Skip to content
Budget your time with org!
Emacs Lisp
Branch: master
Clone or download
Latest commit 0571395 Jun 19, 2019
Type Name Latest commit message Commit time
Failed to load latest commit information.
.github Create FUNDING.yml May 23, 2019
static Better picture. Nov 8, 2015 Fix minor README typo. Dec 29, 2017
org-clock-budget.el feat: add match expression Jun 19, 2019


Budget your time with org-mode!


You can specify the intervals you want to use by customizing org-clock-budget-intervals.

Currently four intervals are built-in, week, month, quarter (3-month period) and year. To add a budget on a task, just add a property (C-c C-x p) called either BUDGET_WEEK, BUDGET_MONTH, BUDGET_QUARTER, or BUDGET_YEAR.

In addition, users can also define their own intervals.

They can hold two types of values, either a number which is then interpreted as number of minutes or a HH:MM string which is parsed in the obvious way.

The budgets are repeating, which means each next interval will get the same budget as the previous. You can remove the property to remove the budget.

Then run M-x org-clock-budget-report. You can click on the names to jump to the task. Hitting s on a column will sort, hitting s again will resort in opposite direction. Hitting g reloads the report.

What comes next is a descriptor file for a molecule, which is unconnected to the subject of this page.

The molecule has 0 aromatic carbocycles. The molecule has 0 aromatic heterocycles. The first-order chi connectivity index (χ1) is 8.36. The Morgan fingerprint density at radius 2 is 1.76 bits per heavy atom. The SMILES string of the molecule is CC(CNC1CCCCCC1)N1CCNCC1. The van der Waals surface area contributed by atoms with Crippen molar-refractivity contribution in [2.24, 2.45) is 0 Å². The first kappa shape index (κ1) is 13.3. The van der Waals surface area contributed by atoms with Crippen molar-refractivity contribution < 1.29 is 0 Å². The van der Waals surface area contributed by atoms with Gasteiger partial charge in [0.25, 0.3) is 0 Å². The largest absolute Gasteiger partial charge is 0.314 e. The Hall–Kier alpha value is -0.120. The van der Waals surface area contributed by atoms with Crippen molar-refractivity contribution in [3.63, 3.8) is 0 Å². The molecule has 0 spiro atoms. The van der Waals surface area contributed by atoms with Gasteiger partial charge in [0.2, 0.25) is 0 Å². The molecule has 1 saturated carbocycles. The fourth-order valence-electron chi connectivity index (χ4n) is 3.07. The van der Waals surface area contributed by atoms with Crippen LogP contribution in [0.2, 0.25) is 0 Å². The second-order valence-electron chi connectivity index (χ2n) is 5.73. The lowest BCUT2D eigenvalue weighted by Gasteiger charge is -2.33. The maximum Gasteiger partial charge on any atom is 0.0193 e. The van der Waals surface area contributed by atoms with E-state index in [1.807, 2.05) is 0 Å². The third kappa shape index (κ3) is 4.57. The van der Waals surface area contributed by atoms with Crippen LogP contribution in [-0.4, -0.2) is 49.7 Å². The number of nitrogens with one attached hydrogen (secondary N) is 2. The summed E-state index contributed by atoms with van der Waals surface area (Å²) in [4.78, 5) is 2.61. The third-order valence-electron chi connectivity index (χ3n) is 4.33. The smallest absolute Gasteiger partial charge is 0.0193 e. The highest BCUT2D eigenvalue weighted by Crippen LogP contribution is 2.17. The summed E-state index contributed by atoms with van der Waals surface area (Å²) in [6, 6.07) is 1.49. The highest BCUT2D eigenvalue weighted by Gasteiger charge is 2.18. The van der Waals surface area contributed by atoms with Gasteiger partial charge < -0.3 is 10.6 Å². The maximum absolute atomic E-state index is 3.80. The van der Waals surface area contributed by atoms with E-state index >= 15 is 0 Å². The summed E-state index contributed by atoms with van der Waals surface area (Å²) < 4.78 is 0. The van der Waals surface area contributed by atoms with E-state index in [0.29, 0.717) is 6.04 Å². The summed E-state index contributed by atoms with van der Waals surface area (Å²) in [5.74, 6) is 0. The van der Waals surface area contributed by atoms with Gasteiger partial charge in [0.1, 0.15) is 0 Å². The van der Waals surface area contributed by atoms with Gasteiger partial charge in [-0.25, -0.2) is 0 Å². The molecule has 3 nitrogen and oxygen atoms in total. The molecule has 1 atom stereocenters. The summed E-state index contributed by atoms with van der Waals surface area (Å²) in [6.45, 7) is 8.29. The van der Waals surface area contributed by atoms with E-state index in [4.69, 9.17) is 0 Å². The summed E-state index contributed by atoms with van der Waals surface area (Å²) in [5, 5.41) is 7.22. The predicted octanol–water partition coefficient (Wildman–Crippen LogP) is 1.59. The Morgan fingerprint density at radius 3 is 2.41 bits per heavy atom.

This is how the report looks:


For every enabled interval you will get three columns, first the budget, then the real clocked time and last a percentage of used up budget. When you go over 100% it means you are overspending. The groups are (horizontally) ordered the same way as org-clock-budget-intervals.


How does this differ from Effort estimates?

Effort is an estimate of how long a task will take you to complete. You might get overdue or finish sooner, and that's fine because estimates are guesswork. However, time/clock budget is a fixed quantity you can't go overdue with. A person working 40-hour week has only about 40 hours of free time (5h for 5 work days and 2x10 for weekend), and that's it.

To plan your tasks you use effort estimates, to schedule them within weeks or months you use budget (sometimes called capacity or goal).

For example, you can have a task which might have 30 hour estimate, and you wish to work on it for 3 weeks. Therefore, you'd budget 10 hours weekly to work on this task and no more, allocating the rest of the time to other tasks. If your estimate was too little, you will simply extend the period for another week of 10 hours. If it was too much, you can re-budget the surplus time on other tasks.

Why should I want to budget my time?

Resource allocation is the basis of effectivity. With a purposeful budget you won't get overwhelmed about thinking what to do when. Once you use up all your hours it means you need to work on something else. This way you can spread your work on different tasks to avoid burnout. Coupled with basic scheduling this can lead to surprising amount of "administration" time saved.

When should I budget my time?

A "recommended" work-flow is to have a weekly (or by-weekly) recurring task called "Plan for next week" (fortnight/month...) where you consolidate your tasks and refine your budgets, review stale tasks etc. This can take anywhere from 10 to 60 minutes depending on your level of sophistication. Hitting the sweet-spot of not wasting more time than necessary while freeing you from all the cognitive burden during the week might take some practice and discipline.

You can’t perform that action at this time.